Aid and (Personal) Development
India: the new Spiritual buzz-word. Mention a recent trip there, that your anklet was hand-crafted in Mumbai (then traded for 5 cents and a turnip and shipped to Tree of Life who abused your consumer impulses and sold it at fifty times the original price), you’ve been experimenting with cumin in your cooking, you once dated a guy who was one-twelfth Indian (but don’t worry, he never made me pay for dinner) and in the eyes of hipsters everywhere you’ll be instantly transformed into an ethereal being, vibrating on a heightened level of awareness of self and the world.
India’s growing reputation as a cultural and spiritual treasure trove is largely attributable to the philosophy of Vipassana, realized in a silent meditation retreat in the Indian village of Igatpuri. Getting there requires of the average Westerner thousands of miles of travel, a year’s hard-earned wages, and a vicious loathing of the left side of your brain critical to surviving the mandatory ten days of meditative silence. And before you even ask, no, you cannot achieve the same results with a much more economical trip to your uninhabited living room, how appallingly rational of you.
You might remember Vipassana from such films as Eat, Pray, Love, that distinguished cultural artifact which inspired white women everywhere to give up on their careers and abandon their families to develop their inner selves through the mass consumption of spaghetti. I’m not saying I wasn’t impressed by Julia’s dual possession of breathtakingly large mouth and microscopic waistline, especially given her setting in the carb capitol of the world. But I have a little difficulty esteeming a woman who travels through the desperate streets of India, peers out from her air conditioned bubble at the starving children clambering after her cab, and then goes and spends her days in an isolated room contemplating how to improve her own position in life.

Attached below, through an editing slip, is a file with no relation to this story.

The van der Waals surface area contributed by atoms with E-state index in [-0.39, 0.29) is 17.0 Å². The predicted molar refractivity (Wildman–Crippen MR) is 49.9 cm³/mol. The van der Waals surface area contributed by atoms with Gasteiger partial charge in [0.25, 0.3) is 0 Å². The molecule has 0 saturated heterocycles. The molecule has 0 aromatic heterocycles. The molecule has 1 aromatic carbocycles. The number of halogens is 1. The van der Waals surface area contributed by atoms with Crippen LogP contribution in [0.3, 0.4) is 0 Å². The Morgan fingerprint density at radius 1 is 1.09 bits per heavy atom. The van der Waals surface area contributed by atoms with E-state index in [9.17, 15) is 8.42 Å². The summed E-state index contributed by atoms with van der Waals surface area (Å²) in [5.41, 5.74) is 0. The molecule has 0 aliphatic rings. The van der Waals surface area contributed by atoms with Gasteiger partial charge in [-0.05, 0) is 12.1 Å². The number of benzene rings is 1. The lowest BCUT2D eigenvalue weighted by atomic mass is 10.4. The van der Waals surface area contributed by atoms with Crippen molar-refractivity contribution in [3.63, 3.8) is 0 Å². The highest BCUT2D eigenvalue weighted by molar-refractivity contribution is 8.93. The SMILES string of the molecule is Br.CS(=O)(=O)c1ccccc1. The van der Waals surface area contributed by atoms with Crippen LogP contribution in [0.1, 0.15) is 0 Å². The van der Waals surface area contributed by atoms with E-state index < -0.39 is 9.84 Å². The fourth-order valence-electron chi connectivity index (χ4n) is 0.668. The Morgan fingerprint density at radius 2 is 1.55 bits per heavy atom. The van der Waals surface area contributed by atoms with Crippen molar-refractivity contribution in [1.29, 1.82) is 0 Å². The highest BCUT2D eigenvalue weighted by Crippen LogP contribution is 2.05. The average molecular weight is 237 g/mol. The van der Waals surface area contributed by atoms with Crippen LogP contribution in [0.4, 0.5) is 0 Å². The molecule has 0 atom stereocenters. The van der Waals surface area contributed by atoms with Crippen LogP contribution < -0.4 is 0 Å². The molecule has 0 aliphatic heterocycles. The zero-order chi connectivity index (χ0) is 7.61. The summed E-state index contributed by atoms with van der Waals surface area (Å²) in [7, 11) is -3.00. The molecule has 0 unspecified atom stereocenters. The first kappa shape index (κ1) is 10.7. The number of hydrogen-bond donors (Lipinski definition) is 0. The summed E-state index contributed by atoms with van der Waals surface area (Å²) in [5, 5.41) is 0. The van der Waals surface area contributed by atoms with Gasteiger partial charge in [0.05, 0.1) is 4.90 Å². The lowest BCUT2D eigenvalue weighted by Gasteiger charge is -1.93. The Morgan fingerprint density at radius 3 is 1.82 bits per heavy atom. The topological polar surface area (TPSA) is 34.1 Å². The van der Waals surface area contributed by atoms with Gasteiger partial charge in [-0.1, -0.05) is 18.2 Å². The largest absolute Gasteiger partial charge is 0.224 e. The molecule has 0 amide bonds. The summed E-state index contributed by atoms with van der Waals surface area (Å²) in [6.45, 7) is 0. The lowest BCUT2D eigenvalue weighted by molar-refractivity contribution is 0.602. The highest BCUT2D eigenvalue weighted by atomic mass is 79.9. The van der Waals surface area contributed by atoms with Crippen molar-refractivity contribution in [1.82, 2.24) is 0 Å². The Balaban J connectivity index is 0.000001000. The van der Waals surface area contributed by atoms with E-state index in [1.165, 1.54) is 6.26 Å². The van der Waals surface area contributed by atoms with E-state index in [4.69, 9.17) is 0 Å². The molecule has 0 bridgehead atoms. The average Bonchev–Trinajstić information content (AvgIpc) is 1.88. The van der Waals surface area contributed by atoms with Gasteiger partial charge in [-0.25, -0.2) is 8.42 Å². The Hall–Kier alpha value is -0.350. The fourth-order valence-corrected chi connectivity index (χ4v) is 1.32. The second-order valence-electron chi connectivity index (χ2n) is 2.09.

I get that, as an Indian tradition, silent meditation is a means of embracing the wisdom that lies beyond the precariously self-sufficient West. Indeed, our civilization of obsessive-compulsive communicators would no doubt reap more benefits from staring at a blank wall for ten days than following Charlie Sheen’s latest tweets. But taking the prosperity we’ve received simply from geographical fortune at birth and sewing it into our own personal happiness on the home turf of a nation suffering a 40% extreme poverty rate smacks of Western narcissism. If we’re set on the third world as an indispensable factor in the magical equation of spiritual enlightenment, we might just find that we learn more through getting our hands dirty in an Igatpurian village than gazing into the shallow chasm of one’s navel on a removed hilltop. Even if you’re one of the lucky ones whose got an innie, there’s only so much to be found in there.